by Josefin Roos
reviewed by Hannah Charlton
‘Birds of passage depart from the darkness in the autumn: they do this despite their numerous optic nerves and the density of photoreceptors on the retina, despite an extra set of muscles in the eyes that no other animal has, enabling them to see colours that the rest of us cannot see. In spite of this, they leave the darkness and do not wait for the light to return, like everyone else. J and I have become dependent on each other, we meet up all the time. Words like soon, then, in a while, in a week, a year or a decade, are meaningless. There is darkness and light, that's all.’
Lucia is 26 when she has a brain haemorrhage and is left with an impaired capacity to remember anything short-term. In reality, this means her brain is no longer able to retain new information and create new memories. She has to learn to live and survive in a completely different relationship with time – a nonlinear experience that is unnerving but also, as Lucia discovers, oddly liberating.
This is a powerful novel that explores the terrain of brain damage, a complex and bewildering state for an individual. It draws on the real-life experience of the writer, who also suffered a stroke at 26. In Black Swallow, the central character Lucia is a young woman who must learn to navigate her way through a future with no real sense of how her life is constructed. She must now live in an altered state, hovering endlessly in the present, able to remember her long-term past but not sure of what she did yesterday, what she said an hour ago, or if she has taken a coat and hat out into the cold of the winter. She ruminates constantly on her condition, on what it means to live with the threat of another random stroke, on not knowing what living really means. Her notebooks become a source of her later acceptance.
She turns obsessively to birds, their behaviours and especially their migratory patterns as they follow internal impulses and repeat the seasonal journey. Swallows and swifts spend their time in the air, defying gravity, and they become her imaginary route to a sense of self – always in an altered state outside of time.
This south-to-north passage also has resonance for her as the daughter of a Chilean refugee who came north and joined the strong Chilean community in Sweden. Lucia goes home from hospital where her mother and ‘the man I call Dad’, another Chilean refugee, take charge of her broken self and help her through the first months of discovering how to live as ‘other’. She learns how to function, albeit in a highly impulsive and haphazard manner, meets A [later revealed as August] and forms a close bond. They become a couple, with A literally holding her daily life together, texting her reminders, leaving notes, and showing endless patience and support for her mercurial and spontaneous existence. Despite warnings from the doctor, they have a child, and life assumes a routine with a job in an archive – an ironic nod to the fact that she is organising memories although she lacks her own.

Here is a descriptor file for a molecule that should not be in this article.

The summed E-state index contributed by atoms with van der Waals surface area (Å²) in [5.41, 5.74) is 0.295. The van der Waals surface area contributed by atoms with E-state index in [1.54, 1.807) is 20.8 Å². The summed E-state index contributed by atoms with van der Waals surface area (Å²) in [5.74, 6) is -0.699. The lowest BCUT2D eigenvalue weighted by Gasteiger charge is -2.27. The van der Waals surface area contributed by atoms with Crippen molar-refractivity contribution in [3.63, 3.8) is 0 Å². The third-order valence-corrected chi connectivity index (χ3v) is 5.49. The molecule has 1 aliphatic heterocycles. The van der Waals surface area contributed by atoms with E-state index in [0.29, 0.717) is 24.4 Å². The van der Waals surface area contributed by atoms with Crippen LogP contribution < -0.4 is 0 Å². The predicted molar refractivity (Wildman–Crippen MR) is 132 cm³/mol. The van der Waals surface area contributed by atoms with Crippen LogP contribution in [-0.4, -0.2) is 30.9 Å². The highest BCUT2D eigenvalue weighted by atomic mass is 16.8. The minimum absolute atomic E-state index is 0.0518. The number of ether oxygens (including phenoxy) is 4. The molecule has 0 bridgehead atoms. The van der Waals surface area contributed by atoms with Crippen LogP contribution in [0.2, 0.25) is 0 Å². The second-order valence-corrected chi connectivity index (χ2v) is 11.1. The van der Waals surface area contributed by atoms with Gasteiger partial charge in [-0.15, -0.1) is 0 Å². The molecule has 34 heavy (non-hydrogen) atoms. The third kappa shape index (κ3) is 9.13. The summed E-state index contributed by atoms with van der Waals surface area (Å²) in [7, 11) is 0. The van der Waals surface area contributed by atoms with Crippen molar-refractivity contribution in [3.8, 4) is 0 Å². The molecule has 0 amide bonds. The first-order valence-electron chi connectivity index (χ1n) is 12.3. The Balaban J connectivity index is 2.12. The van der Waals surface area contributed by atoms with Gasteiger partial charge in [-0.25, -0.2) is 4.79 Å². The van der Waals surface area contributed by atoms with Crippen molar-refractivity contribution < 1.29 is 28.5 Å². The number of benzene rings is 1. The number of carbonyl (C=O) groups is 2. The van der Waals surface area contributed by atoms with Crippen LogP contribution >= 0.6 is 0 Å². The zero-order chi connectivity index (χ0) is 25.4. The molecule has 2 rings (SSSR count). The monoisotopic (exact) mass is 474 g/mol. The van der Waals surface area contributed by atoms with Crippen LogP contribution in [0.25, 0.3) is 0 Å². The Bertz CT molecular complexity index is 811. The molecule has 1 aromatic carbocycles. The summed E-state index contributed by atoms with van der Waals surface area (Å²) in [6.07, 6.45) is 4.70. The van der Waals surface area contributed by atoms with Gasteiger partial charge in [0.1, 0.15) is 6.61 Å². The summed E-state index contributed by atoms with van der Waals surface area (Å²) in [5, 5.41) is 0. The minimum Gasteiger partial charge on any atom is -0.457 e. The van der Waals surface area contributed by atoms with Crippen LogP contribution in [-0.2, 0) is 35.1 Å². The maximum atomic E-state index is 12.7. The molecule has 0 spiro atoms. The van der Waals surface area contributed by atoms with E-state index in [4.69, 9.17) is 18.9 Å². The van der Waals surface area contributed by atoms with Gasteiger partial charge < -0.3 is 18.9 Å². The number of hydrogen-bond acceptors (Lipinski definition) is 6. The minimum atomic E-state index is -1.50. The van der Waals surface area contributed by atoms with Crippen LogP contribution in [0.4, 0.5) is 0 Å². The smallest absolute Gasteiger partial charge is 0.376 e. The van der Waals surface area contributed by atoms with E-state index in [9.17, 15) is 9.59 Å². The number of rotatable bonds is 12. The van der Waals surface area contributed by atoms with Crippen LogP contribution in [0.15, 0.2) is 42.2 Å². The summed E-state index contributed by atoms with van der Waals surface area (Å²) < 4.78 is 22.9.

It is now that she meets J, randomly, in a shopping mall. They have coffee, she is instantly drawn to him and discovers that he is also Chilean, and they speak a mix of Spanish and Swedish that is an indication of their shared sense of identity (the Spanish is extensive enough to feel real, but easy enough for the reader to sense the emotional content). Their mutual passion is an addictive part of their lives, as they both enter into an affair, grabbing half-hour meetings on the bus, in his car, in the snow. For Lucia, this becomes a central part of her existence, with the sensory, physical emotions taking over her entire sense of being.
Slowly another cycle begins to build, one of discovery, of an extreme sense of urgent physical desire, followed by resistance to the damage the affair will do to their family life, then a period of painful, obsessed abstention, then rediscovery. Lucia and J go through this cycle many times, but it is only late on in the book that it becomes horribly clear. With A declaring he can no longer sustain their home life, Lucia herself realises that the relationship with J has gone on and on in this cycle of knowing and forgetting. ‘I stop longing for my memory’, she says, and turns back to her daughter and the heavily committed A – though the obsession with J never leaves her.
This is not always a comfortable read: there is a constant tension about how Lucia survives each day without endangering herself or her daughter. The novel stands out as a remarkable meditation on being ‘other’, on living with an invisible disability and surviving with a knowledge of obsessive and enduring love.